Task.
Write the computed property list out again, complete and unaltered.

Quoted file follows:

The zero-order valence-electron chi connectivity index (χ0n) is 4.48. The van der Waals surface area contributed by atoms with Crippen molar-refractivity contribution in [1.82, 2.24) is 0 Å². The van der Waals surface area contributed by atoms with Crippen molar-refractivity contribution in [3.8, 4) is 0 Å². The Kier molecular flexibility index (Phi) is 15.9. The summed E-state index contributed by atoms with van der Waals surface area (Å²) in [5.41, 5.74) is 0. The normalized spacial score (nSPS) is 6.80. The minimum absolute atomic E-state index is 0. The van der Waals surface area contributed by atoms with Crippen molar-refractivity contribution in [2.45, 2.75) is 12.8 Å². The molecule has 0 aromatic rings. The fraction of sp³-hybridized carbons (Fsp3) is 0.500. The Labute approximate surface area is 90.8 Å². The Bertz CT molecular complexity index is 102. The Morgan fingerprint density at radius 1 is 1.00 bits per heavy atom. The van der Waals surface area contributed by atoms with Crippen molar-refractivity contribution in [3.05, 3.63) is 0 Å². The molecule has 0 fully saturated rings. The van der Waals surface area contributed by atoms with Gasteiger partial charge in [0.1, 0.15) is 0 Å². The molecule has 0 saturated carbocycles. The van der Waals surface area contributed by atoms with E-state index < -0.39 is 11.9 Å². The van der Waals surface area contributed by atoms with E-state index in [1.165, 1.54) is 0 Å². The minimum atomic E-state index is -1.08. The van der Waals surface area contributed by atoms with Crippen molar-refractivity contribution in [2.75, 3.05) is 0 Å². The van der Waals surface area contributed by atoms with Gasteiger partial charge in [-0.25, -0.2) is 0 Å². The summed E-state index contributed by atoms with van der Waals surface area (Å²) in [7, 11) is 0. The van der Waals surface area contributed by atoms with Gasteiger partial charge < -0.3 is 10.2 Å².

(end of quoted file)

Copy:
The zero-order valence-electron chi connectivity index (χ0n) is 4.48. The van der Waals surface area contributed by atoms with Crippen molar-refractivity contribution in [1.82, 2.24) is 0 Å². The van der Waals surface area contributed by atoms with Crippen molar-refractivity contribution in [3.8, 4) is 0 Å². The Kier molecular flexibility index (Phi) is 15.9. The summed E-state index contributed by atoms with van der Waals surface area (Å²) in [5.41, 5.74) is 0. The normalized spacial score (nSPS) is 6.80. The minimum absolute atomic E-state index is 0. The van der Waals surface area contributed by atoms with Crippen molar-refractivity contribution in [2.45, 2.75) is 12.8 Å². The molecule has 0 aromatic rings. The fraction of sp³-hybridized carbons (Fsp3) is 0.500. The Labute approximate surface area is 90.8 Å². The Bertz CT molecular complexity index is 102. The Morgan fingerprint density at radius 1 is 1.00 bits per heavy atom. The van der Waals surface area contributed by atoms with Crippen molar-refractivity contribution in [3.05, 3.63) is 0 Å². The molecule has 0 fully saturated rings. The van der Waals surface area contributed by atoms with Gasteiger partial charge in [0.1, 0.15) is 0 Å². The molecule has 0 saturated carbocycles. The van der Waals surface area contributed by atoms with E-state index < -0.39 is 11.9 Å². The van der Waals surface area contributed by atoms with E-state index in [1.165, 1.54) is 0 Å². The minimum atomic E-state index is -1.08. The van der Waals surface area contributed by atoms with Crippen molar-refractivity contribution in [2.75, 3.05) is 0 Å². The van der Waals surface area contributed by atoms with Gasteiger partial charge in [-0.25, -0.2) is 0 Å². The summed E-state index contributed by atoms with van der Waals surface area (Å²) in [7, 11) is 0. The van der Waals surface area contributed by atoms with Gasteiger partial charge < -0.3 is 10.2 Å².